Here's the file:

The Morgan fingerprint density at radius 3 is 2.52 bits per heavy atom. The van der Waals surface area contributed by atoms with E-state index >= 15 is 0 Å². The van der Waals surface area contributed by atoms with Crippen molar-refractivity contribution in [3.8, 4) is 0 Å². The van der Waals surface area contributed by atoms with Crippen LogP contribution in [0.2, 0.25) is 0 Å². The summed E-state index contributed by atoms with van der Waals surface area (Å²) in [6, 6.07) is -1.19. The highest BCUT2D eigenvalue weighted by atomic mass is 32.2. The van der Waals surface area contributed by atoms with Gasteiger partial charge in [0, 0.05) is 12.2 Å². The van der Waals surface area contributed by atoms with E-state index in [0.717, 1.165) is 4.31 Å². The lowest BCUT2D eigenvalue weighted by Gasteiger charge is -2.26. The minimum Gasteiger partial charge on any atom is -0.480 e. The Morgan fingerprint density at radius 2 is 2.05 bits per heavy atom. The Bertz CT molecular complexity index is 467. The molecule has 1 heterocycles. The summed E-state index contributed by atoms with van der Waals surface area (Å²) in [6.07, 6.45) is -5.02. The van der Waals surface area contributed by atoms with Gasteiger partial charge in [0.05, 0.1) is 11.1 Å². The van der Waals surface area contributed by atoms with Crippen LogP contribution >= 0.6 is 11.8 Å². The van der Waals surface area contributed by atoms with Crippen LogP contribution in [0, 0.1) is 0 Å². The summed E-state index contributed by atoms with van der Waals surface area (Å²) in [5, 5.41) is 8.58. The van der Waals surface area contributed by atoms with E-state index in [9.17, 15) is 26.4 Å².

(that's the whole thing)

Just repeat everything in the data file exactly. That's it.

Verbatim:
The Morgan fingerprint density at radius 3 is 2.52 bits per heavy atom. The van der Waals surface area contributed by atoms with E-state index >= 15 is 0 Å². The van der Waals surface area contributed by atoms with Crippen molar-refractivity contribution in [3.8, 4) is 0 Å². The van der Waals surface area contributed by atoms with Crippen LogP contribution in [0.2, 0.25) is 0 Å². The summed E-state index contributed by atoms with van der Waals surface area (Å²) in [6, 6.07) is -1.19. The highest BCUT2D eigenvalue weighted by atomic mass is 32.2. The van der Waals surface area contributed by atoms with Gasteiger partial charge in [0, 0.05) is 12.2 Å². The van der Waals surface area contributed by atoms with E-state index in [0.717, 1.165) is 4.31 Å². The lowest BCUT2D eigenvalue weighted by Gasteiger charge is -2.26. The minimum Gasteiger partial charge on any atom is -0.480 e. The Morgan fingerprint density at radius 2 is 2.05 bits per heavy atom. The Bertz CT molecular complexity index is 467. The molecule has 1 heterocycles. The summed E-state index contributed by atoms with van der Waals surface area (Å²) in [6.07, 6.45) is -5.02. The van der Waals surface area contributed by atoms with Gasteiger partial charge in [0.05, 0.1) is 11.1 Å². The van der Waals surface area contributed by atoms with Crippen LogP contribution >= 0.6 is 11.8 Å². The van der Waals surface area contributed by atoms with Crippen LogP contribution in [0, 0.1) is 0 Å². The summed E-state index contributed by atoms with van der Waals surface area (Å²) in [5, 5.41) is 8.58. The van der Waals surface area contributed by atoms with E-state index in [9.17, 15) is 26.4 Å².